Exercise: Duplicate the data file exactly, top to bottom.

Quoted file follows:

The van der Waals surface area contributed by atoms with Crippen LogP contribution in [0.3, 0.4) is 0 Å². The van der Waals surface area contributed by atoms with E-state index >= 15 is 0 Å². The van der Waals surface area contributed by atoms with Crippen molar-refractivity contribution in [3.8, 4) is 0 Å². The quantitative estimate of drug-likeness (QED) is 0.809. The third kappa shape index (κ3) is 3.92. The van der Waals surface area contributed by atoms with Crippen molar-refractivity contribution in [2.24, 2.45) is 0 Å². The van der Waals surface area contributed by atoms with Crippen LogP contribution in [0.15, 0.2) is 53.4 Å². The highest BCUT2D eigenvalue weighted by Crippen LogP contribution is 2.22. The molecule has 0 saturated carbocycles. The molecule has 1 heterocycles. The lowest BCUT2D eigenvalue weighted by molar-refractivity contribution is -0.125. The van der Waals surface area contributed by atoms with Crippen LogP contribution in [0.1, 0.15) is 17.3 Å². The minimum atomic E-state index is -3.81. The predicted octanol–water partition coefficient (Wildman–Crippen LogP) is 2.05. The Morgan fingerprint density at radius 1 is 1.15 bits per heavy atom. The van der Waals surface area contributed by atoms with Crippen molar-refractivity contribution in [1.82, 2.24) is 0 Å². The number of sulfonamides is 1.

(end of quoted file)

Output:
The van der Waals surface area contributed by atoms with Crippen LogP contribution in [0.3, 0.4) is 0 Å². The van der Waals surface area contributed by atoms with E-state index >= 15 is 0 Å². The van der Waals surface area contributed by atoms with Crippen molar-refractivity contribution in [3.8, 4) is 0 Å². The quantitative estimate of drug-likeness (QED) is 0.809. The third kappa shape index (κ3) is 3.92. The van der Waals surface area contributed by atoms with Crippen molar-refractivity contribution in [2.24, 2.45) is 0 Å². The van der Waals surface area contributed by atoms with Crippen LogP contribution in [0.15, 0.2) is 53.4 Å². The highest BCUT2D eigenvalue weighted by Crippen LogP contribution is 2.22. The molecule has 0 saturated carbocycles. The molecule has 1 heterocycles. The lowest BCUT2D eigenvalue weighted by molar-refractivity contribution is -0.125. The van der Waals surface area contributed by atoms with Crippen LogP contribution in [0.1, 0.15) is 17.3 Å². The minimum atomic E-state index is -3.81. The predicted octanol–water partition coefficient (Wildman–Crippen LogP) is 2.05. The Morgan fingerprint density at radius 1 is 1.15 bits per heavy atom. The van der Waals surface area contributed by atoms with Crippen molar-refractivity contribution in [1.82, 2.24) is 0 Å². The number of sulfonamides is 1.